Wednesday, May 21, 2014

Melange of bright colours in the land of Ranas

Photos: Solveig Boergen
Text: Sanjib Chaudhary

Solveig Boergen travelled to Kanchanpur district of far-western Nepal to shoot the lifestyle of adorable Rana Tharus and the picturesque landscape in October 2012. I have only one word for the images – awesome!

As the sun peeks from the window of the mud house, an old Rana lady is busy preparing meal. The mighty rays illuminate the surrounding and the dark corner of kitchen turns into a portrait painted in ochre.

The lady in her bright blouse sits on a rope cot and makes clay figurines for her grandchildren to play with in the upcoming festival. She draws inspiration from the nature, the tattoos on her arms and the bright colours of her blouse.

Like William Wordsworth's Solitary Reaper, the lady reaps the paddy alone. Her bright costume stands out in the sea of yellow. When her friend joins her, it seems like a competition between the traditional dress she is wearing and the modern dress her mate is adorning. Both the colours burn bright in the yellow field.

It's the marriage season and the ladies show off their ornaments. The silver white looks strikingly beautiful on the bright dress and black shawls.

Like the beautiful patchwork in their dresses, the colours chosen by Ranas form a melange of vivid colours inspired by nature.

Solveig can be reached at

Monday, May 12, 2014

A string of pearls

By Sanjib Chaudhary and C. W. Norris-Brown

February is a time of transition in the Terai. Fog covers the area in the morning, bringing an unexpected chill that dissipates as the sun burns through later in the morning. It is dry and dusty. A grey-brown colour seems to permeate where there are no crops planted. As the afternoon sun rises, you can feel the approaching hot season, which even the local Tharus face with dread. The Terai will be scorching in another month or so, and it will seem like forever before the first rains liberate the region from the dryness.

The Terai has always been known for its harshness. Before the 1950s, it was notorious for its malarial jungles and, as such, it formed a buffer region separating the hills region from the storm of events that characterised India’s history in the “plains” to the south. The inhospitality of the Terai (at least before DDT was used to control malaria in the 1950s) was well-known. British records from the 1850s, for example, called the area that “inhospitable region” and all efforts were taken to avoid it at any cost; an area described as “extremely difficult, almost beyond conception”.  With its extremes of heat, dust and bugs when it is hot and a landscape turned into unrecognisable layers of water -- muddy and slippery -- flooding with snakes and mosquitoes when it rains, the Terai is not exactly a place for the common tourist. But it is for this reason that, in spite of deforestation after 1960, it has been able to harbour jungles and wildlife.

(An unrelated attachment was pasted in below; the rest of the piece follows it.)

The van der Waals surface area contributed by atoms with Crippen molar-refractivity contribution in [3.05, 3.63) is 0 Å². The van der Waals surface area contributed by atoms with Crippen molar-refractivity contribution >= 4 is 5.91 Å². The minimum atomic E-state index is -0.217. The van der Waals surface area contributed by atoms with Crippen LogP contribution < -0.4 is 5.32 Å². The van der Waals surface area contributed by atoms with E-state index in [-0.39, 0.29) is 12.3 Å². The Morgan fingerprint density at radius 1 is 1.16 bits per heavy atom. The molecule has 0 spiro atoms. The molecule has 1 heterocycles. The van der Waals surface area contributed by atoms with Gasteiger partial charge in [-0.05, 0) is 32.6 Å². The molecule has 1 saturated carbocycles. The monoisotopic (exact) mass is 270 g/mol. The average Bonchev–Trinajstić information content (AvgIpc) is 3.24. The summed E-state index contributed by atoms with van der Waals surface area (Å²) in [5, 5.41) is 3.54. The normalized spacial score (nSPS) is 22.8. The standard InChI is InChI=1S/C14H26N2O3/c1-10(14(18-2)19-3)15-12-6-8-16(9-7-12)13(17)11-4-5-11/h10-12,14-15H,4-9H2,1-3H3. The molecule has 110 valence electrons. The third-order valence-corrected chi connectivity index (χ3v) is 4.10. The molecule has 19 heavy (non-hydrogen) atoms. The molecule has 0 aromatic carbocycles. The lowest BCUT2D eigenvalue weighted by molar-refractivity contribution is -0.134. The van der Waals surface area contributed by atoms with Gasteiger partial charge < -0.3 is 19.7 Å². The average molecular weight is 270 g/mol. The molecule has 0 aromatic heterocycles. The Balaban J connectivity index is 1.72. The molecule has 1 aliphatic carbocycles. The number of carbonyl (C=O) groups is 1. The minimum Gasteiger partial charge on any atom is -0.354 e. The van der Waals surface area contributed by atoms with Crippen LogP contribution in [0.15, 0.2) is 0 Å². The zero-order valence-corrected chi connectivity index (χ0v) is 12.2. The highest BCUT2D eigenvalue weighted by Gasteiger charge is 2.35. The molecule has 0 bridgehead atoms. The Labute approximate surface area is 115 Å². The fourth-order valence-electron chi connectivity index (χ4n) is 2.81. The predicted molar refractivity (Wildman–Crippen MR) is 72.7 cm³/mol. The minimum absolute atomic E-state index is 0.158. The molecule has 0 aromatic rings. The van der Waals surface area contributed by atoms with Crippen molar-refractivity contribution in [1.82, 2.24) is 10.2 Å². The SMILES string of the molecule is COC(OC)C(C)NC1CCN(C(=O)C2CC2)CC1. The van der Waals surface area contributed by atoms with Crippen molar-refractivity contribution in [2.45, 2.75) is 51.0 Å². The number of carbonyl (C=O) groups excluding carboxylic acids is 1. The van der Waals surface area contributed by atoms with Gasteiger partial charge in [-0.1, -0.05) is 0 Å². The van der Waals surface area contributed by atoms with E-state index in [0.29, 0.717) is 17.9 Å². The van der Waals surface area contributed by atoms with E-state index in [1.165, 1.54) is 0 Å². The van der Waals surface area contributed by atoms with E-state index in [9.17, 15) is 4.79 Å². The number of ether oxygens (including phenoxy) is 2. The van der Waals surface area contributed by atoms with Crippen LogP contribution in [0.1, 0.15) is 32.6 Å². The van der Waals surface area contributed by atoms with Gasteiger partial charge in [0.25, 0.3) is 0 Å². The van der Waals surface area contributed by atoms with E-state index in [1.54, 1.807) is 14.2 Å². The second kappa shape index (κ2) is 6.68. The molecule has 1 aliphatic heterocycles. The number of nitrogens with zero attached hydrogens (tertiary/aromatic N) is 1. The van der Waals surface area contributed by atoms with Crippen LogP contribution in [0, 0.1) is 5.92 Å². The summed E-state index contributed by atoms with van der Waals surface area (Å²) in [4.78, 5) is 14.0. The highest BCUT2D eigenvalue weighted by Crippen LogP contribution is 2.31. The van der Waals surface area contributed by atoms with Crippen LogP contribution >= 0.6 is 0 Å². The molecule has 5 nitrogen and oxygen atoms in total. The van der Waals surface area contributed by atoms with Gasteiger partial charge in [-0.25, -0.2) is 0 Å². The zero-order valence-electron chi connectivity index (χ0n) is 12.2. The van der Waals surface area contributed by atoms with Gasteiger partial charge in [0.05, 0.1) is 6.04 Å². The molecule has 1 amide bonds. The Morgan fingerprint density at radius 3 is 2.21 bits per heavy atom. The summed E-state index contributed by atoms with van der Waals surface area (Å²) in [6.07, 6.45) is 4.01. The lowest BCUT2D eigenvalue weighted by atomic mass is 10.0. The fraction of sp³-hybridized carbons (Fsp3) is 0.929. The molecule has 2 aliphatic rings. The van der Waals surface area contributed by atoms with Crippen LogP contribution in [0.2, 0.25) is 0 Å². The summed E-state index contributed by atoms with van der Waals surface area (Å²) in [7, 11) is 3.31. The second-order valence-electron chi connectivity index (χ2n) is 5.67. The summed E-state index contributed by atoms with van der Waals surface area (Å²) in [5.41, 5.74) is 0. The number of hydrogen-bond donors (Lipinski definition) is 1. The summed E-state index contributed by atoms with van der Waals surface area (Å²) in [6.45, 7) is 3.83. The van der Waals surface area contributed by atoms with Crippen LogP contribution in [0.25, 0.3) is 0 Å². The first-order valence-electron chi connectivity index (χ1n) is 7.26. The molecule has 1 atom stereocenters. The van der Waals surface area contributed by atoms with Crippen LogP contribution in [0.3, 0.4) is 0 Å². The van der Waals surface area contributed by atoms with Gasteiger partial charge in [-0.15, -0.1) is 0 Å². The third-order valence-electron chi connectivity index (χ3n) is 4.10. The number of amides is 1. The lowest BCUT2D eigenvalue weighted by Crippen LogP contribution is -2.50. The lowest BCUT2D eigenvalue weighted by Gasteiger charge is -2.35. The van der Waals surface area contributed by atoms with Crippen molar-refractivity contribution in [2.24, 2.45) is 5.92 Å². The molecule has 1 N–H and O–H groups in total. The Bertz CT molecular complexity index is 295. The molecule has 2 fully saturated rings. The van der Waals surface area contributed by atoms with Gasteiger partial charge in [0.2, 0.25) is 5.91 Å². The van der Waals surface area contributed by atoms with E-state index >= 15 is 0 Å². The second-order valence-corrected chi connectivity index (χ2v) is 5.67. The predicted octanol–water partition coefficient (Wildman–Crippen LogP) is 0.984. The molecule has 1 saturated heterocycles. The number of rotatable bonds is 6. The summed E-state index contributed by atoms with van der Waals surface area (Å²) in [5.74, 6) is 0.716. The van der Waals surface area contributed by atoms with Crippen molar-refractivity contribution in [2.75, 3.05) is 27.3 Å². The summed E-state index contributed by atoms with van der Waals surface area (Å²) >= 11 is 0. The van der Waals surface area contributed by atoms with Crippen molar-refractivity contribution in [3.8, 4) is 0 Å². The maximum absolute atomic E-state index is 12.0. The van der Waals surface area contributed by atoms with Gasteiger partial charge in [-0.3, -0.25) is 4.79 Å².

Today both India and Nepal’s Terai region are home to a row of reserves, buffer zones, and
corridors that stretch like a string of pearls almost the whole length of the Terai. The well-known Corbett Reserve is India’s oldest, established in 1937. Pilibhit, India’s newest, established in 2008. Chitwan was established in Nepal in 1973, and Banke was recently declared youngest national park in Nepal. From Rajaji and Corbett in India to Shuklaphanta and Bardia in Nepal’s west and neighboring Dudhwa/ Kishanpur and Katerniaghat in India to Chitwan/Parsa, south of Kathmandu in Nepal, and Sohagi Barwa, Valmikinagar, and Sonanadi in India, the harsh Terai jungles that have survived have been transformed into protected areas that have retained the original feeling of the Terai and have been havens for many endangered species. Like a real string of pearls, these reserves, and their buffer zones and forest corridors, are deservingly the pride of the people who have worked so hard over the years to protect them.